NSW schools testing more than ever

Home testing twice a week will become the norm in the first month of school according to the NSW Department of Education website.

Parents are recommended to do the tests twice a week, in the morning, before the children attend school.

A RAT is also recommended before the children return to school this term.

The Education Department explained that if a child is found to be positive in a class then the rest of the children can continue attending school.

What if my child has the sniffles?


If a child displays ‘even the mildest symptoms’ such as runny nose, fever, cough, or sore throat then they need to have a RATs or a PCR test and isolate until they have a negative test result. If symptoms persist students will need a negative test result or another diagnosis such as hay fever confirmed.

If a child has a positive result, they need to isolate and report the result to the school as well as to a Service NSW site.

All primary and secondary students, as well as teachers, are expected to wear masks at school.

School creating safe places

Precautionary measures will be implemented to make schools as safe as possible including cohorting, (keeping children in the same groups), ventilation, hygiene, and guidelines for assessing higher risk activities.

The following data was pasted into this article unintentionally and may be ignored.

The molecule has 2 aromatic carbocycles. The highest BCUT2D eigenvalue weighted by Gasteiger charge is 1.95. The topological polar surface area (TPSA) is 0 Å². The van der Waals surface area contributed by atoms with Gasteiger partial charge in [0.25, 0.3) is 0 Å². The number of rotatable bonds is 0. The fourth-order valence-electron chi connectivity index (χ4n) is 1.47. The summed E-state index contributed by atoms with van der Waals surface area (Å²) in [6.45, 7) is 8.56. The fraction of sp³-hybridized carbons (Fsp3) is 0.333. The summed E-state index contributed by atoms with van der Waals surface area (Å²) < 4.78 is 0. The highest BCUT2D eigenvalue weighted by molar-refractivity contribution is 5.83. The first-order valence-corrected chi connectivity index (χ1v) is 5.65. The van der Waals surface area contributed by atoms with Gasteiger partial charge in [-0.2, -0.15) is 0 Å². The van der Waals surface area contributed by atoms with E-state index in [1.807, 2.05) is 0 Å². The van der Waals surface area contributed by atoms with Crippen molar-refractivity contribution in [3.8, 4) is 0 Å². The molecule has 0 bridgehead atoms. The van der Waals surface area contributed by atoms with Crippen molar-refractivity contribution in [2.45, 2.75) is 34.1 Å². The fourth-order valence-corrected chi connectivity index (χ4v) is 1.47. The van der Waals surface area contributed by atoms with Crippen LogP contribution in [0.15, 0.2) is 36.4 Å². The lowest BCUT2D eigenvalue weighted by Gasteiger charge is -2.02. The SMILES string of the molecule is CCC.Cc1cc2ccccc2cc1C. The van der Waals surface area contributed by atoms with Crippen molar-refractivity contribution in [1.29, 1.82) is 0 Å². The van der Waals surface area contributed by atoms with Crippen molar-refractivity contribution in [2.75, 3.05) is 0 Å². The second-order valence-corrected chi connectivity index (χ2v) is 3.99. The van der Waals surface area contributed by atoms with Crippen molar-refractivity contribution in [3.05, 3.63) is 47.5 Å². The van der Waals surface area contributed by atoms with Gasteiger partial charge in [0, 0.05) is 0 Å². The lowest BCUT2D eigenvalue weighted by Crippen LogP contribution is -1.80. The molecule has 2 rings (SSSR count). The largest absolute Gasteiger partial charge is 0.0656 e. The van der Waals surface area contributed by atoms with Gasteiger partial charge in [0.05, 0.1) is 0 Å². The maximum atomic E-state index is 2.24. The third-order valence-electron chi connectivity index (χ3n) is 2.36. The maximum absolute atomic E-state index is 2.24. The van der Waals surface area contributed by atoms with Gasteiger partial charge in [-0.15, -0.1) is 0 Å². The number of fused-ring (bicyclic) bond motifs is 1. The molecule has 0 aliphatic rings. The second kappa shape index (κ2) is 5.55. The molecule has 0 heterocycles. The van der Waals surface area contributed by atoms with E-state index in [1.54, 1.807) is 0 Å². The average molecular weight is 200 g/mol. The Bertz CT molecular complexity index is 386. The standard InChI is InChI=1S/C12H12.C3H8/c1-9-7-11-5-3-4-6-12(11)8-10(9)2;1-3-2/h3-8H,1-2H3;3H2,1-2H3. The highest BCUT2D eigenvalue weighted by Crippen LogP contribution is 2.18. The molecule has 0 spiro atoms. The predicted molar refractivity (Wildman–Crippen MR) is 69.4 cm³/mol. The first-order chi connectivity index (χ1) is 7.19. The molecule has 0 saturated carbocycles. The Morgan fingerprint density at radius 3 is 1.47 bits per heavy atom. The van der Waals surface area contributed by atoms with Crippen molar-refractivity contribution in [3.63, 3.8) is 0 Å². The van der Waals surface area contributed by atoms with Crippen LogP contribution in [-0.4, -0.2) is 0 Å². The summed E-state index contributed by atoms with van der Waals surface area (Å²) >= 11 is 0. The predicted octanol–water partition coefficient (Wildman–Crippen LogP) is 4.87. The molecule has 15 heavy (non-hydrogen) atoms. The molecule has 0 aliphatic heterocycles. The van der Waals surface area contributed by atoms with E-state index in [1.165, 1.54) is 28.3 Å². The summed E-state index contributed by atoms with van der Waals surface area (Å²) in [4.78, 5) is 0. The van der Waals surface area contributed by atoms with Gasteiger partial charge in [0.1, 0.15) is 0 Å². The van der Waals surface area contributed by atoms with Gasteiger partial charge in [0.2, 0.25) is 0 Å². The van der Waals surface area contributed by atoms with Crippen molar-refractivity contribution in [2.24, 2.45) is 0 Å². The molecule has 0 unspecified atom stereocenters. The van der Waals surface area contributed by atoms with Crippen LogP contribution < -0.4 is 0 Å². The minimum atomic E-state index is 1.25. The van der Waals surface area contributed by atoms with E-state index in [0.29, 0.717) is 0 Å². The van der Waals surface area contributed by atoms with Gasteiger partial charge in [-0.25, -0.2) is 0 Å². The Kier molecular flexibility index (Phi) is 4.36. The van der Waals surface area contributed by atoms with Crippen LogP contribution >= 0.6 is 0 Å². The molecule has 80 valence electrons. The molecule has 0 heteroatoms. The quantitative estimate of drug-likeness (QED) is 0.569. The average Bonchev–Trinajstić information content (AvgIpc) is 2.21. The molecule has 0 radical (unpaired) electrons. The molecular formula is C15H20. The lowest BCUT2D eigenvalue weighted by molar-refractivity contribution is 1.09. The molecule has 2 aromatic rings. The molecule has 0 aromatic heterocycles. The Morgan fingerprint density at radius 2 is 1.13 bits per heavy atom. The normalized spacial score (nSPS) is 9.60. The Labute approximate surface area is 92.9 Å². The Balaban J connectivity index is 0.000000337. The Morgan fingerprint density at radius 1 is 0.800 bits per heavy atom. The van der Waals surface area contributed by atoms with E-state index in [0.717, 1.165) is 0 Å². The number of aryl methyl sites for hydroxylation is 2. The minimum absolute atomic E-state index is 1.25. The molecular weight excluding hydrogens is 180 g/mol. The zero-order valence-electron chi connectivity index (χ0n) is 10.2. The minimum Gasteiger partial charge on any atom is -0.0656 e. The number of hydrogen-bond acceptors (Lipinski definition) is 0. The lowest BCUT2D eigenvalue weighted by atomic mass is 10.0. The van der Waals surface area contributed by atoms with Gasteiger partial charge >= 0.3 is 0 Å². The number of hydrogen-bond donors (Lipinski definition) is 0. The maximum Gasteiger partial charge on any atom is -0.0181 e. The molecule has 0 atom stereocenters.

Cohorting has been in place through limiting the contact of students to smaller groups. This could mean no mixing between years and no interclass lessons.

Cohorting will decrease the number of children exposed if a case occurs at school.

Fresh air is, according to the Department the most effective form of ventilation. When this is not possible mechanical ventilation will be used to maximise fresh airflow.

Hygiene has already been in practice at schools through washing hands before eating and before returning to class.

Support the Barrier Truth!

We are a small, independently owned newspaper. If you got something from this article, giving something back helps us to continue publishing the truth from the Broken Hill region. Every little bit counts.

More Articles